Back Door and Drawer

Things are starting to happen a lot faster now. It's amazing how much time goes into planning a project like this but when you come to putting it together time really flies. That said I'm still at a turtles pace. I am trying to put some extra effort into this project so you waste most of your time on all those little bits and pieces by wandering around scratching your head.

Adding a Back Door

A standard cabinet doesn't have a back door on it. Usually you remove the playfield glass and lift out the playfied to get beneath. Considering I have the time now to put in a back door this should save me a lot of frustration later. Being a simulated project, tinkering with the PC is very likely so the idea of placing this on top of a sliding drawer is also very appealing.

To continue where I left off I had originally planned to make the whole lower section a door, but of course you need the leg brackets in the corners so I quickly ruled that out. Taking that panel I cut out the door shape leaving enough supporting room for the leg brackets and continued from there.

The panel is cut in such a way that it creates an overlay with the floor of the cabinet. This will then hinge down and the drawer will roll over the top of it. I decided to hinge the door this way so that it would be right out of the way when it came to servicing the PC.

Back door cut from the back panel. Standard cabinet overlay hinges inserted.The back panel is just screwed into the base and then a thin strip up top which is fastened to the sides. The thin strip also creates a convenient overlay for the door to rest against. There are some ugly gaps from doing it this way but I'll be covering and filling those later.


The back door features a simple lock which works exactly the same as the back box, inset into the door and rotates up to lock against the top of the cabinet.

Same as the backbox, a cabinet lock does the trick.


Overlayed cabinet hinges are great. They have a self closing action and sit tidely into the wood. You use a special drill bit that makes the perfect hole for the plastic insert. Then when you attach the other end of the hinge to the cabinet there are some adjustment screws which help you align and get the placement perfect. All in all a very convenient setup.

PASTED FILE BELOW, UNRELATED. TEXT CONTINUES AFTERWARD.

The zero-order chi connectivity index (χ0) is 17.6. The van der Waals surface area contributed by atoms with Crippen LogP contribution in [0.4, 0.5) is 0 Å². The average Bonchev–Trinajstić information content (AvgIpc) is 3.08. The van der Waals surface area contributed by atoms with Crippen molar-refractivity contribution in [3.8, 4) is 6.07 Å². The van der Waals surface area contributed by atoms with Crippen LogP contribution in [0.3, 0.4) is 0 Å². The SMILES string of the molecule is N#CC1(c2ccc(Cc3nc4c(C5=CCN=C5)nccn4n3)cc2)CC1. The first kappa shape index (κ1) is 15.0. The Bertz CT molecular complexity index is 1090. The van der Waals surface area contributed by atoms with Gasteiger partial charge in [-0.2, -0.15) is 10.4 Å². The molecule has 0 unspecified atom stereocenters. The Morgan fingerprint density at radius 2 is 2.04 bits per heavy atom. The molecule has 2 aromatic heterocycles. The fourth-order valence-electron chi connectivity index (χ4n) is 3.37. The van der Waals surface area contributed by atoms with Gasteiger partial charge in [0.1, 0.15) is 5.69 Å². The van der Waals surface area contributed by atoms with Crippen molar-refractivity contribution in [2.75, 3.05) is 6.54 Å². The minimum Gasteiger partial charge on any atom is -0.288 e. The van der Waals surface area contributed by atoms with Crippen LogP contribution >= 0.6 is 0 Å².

Hinges for the back door.

Creating a Drawer and Brackets

Wheeled drawer runners are pretty cheap and make the action of the drawer very smooth. Another great feature is that the drawer can be completely removed when you really want to work on that PC. Also as the door is narrower than the cab (because of those leg brackets) I needed to create some drawer runner brackets.

Drawer brackets to support the metal drawer runners within the cabinet.These are brackets are simply pieces of MDF screwed together. I used the jig saw to cut a section out so that they fit tidily around the installed hinges. Next I built a drawer out of a simple piece of MDF which supported the other part of the drawer runners with an overlayed top to cover them. Using the drawer as a guide I lined up the runner brackets and then screwed them into position. The runners themselves are screwed to the MDF too. It's still important to pre drill for these smaller screws.

Drawer runners in place. You need to align these with the actual drawer to get the right position.

Putting It Together

The following sequence shows a few steps ahead in the project build but gives you a great idea of how it works. The drawer simply slides in and locks in place. You can remove it like you'd expect by lifting it out when fully extended, but with the door shut it holds it firmly in place.

Back of the cabinet with the door shut.Open Sesame!I can just see $1000 worth of brand new computer sitting comfortably there, can't you?


Ok so it's not rocket science, in fact most of this build is pretty simple. Attention to detail takes a little more time however and makes a big difference when you get to the end of a project like this.

Door opens, drawer rolls out, PC ready for servicing. The action of the door and drawer are great and totally optional. With some experience with flakey PCs I'm sure this will come in handy down the track.

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